The word is a speech unit used for the purposes of human communication, materially representing a group of sounds, possessing a meaning, susceptible to grammatical employment and characterised by formal and semantic unity.
The Main Lexicological Problems
Two of these have already been underlined. The problem of word-building is associated with prevailing morphological word-structures and with processes of making new words. Semantics is the study of meaning. Modern approaches to this problem are characterised by two different levels of study: syntagmatic and paradigmatic.
On the syntagmatic level, the semantic structure of the word is analysed in its linear relationships with neighbouring words in connected speech. In other words, the semantic characteristics of the word are observed, described and studied on the basis of its typical contexts.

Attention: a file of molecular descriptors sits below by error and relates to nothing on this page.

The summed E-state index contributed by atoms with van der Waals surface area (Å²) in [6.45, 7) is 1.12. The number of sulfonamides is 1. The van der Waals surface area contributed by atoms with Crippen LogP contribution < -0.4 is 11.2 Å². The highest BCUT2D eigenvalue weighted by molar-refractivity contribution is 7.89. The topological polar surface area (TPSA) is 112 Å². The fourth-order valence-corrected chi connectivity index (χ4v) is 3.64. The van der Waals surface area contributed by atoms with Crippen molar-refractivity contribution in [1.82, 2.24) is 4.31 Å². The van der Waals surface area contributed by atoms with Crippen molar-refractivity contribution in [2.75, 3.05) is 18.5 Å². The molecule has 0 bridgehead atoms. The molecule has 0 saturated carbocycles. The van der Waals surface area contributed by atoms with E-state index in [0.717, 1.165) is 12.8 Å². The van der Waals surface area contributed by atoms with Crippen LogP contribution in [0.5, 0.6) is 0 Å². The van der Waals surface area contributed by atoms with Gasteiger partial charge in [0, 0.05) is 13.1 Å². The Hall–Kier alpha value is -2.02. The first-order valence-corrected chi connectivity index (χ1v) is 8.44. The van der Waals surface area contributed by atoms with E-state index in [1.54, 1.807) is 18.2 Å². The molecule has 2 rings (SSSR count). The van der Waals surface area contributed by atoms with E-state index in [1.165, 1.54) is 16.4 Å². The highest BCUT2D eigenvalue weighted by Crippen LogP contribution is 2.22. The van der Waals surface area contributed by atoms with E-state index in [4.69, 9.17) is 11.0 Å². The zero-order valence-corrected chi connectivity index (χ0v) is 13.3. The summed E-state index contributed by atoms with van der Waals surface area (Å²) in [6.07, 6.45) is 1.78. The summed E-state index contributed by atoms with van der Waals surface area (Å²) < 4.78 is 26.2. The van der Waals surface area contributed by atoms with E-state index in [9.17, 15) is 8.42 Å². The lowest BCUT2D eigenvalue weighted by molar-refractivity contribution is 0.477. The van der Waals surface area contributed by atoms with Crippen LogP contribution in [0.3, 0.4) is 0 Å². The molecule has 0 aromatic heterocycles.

On the paradigmatic level, the word is studied in its relationships with other words in the vocabulary system. So, a word may be studied in comparison with other words of similar meaning (e. g. work, n. — labour, n.; to refuse, v. — to reject v. — to decline, v.), of opposite meaning (e. g. busy, adj. — idle, adj.; to accept, v, — to reject, v.), of different stylistic characteristics (e. g. man, n. — chap, n. — bloke, n. — guy, n.). Consequently, the main problems of paradigmatic studies are synonymy (see Ch. 9, 10), antonymy (see Ch. 10), functional styles (see Ch. 1, 2).
Phraseology is the branch of lexicology specialising in word-groups which are characterised by stability of structure and transferred meaning, e. g. to take the bull by the horns, to see red, birds of a feather, etc. (see Ch. 12, 13).